Chapter 28 Timeline


Aguinaldo launches Philippine rebelion


First American open door note


When the United States felt its commercial interests in China threatened U.S. Secretary of State John Hay sent notes to the major powers (France, Germany, Britain, Italy, Japan, and Russia), asking them to declare formally that they would uphold Chinese territorial and administrative integrity and would not interfere with the free use of the treaty ports within their spheres of influence in China.

Boxer Rebellion and U.S. expedition to China


Second Open Door note


McKinley defeats Bryan for presidency


Hay-Pauncefote Treaty


The Treaty nullified the Clayton-Bulwer Treaty of 1850 and gave the United States the right to create and control a canal across the Central American isthmus to connect the Pacific Ocean and the Atlantic Ocean.

Filipino rebellion defeated


Colombian senate rejects canal treaty


Hay-Bunau-Varilla Treaty


The Hay–Bunau-Varilla Treaty established the Panama Canal Zone and the subsequent construction of the Panama Canal.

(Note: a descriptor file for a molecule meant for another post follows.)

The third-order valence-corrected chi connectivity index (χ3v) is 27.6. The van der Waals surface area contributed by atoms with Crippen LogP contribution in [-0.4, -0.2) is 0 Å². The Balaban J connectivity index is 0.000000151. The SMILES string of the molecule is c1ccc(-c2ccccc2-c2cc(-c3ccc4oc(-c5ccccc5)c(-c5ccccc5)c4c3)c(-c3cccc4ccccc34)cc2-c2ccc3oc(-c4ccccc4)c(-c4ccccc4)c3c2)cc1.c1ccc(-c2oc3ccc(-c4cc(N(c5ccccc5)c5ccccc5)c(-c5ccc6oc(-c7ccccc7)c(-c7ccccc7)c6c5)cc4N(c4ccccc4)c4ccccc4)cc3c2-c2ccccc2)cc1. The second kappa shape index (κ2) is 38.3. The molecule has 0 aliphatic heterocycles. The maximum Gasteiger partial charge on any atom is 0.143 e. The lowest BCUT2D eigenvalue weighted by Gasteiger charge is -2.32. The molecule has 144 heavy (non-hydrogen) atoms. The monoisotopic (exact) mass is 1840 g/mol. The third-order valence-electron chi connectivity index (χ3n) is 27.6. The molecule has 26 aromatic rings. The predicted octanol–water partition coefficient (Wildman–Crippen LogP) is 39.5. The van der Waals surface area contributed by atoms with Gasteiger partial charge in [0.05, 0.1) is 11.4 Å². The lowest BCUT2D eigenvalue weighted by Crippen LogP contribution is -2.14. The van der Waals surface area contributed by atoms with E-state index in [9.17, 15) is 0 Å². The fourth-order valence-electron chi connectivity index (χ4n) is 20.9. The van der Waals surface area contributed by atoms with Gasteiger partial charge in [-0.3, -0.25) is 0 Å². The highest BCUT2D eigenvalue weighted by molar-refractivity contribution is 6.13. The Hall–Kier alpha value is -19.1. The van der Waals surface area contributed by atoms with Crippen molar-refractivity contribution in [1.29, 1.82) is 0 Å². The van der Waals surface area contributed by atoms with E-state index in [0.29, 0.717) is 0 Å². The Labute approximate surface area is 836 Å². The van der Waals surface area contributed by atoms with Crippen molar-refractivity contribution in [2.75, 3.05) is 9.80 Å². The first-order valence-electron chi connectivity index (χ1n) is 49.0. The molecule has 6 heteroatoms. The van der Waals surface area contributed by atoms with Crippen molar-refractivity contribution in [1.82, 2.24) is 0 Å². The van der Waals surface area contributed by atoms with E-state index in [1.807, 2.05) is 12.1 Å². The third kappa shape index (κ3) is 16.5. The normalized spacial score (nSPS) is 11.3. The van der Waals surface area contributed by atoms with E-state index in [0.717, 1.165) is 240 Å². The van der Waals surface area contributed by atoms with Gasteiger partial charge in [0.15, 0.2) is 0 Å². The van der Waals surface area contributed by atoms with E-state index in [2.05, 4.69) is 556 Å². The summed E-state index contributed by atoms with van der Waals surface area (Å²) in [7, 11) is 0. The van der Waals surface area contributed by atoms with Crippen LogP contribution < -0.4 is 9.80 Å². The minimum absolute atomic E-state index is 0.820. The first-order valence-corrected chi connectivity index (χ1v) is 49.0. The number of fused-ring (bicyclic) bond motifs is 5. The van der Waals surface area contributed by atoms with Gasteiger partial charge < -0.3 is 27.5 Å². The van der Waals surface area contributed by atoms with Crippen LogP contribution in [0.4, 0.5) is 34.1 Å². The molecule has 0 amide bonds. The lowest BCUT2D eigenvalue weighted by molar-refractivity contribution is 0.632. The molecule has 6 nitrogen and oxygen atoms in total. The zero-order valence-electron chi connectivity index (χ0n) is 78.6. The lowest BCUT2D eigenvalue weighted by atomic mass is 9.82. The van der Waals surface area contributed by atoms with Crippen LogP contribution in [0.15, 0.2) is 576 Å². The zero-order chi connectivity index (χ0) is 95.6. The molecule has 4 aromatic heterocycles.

Panamanian revolution against Columbia


Roosevelt Corollary to the Monroe Doctrine


Intervene before they intervene

Construction of the Panama Canal

1904 - 1914

United States takes over Dominican Republic customs


Roosevelt mediates Russo-Japanese peace treaty


U.S. Marines occupy Cuba

1906 - 1909

San Francisco Japanese education crisis


Roosevelt arranges Algeciras conference


The Algeciras Conference's purpose was to find a solution to the First Moroccan Crisis between France and Germany, which arose as Germany attempted to prevent France from establishing a protectorate over Morocco in what was known as the Tangier Crisis.

Great White Fleet


"Gentlemen's Agreement" with Japan

1907 - 1908

The Gentlemen's Agreement was an informal agreement between the United States and the Empire of Japan whereby the U.S. would not impose restriction on Japanese immigration, and Japan would not allow further emigration to the U.S. The goal was to reduce tensions between the two powerful Pacific nations.

Root-Takahira agreement


The Root–Takahira Agreement was an agreement between the United States and the Empire of Japan negotiated between United States Secretary of State Elihu Root and Japanese Ambassador to the United States Takahira Kogorō. The agreement consisted of an official recognition of the territorial status quo as of November 1908, affirmation of the independence and territorial integrity of China, maintenance of free trade and equal commercial opportunities, Japanese recognition of the American annexation of the Kingdom of Hawaii and the Philippines and American recognition of Japan's position in northeast China.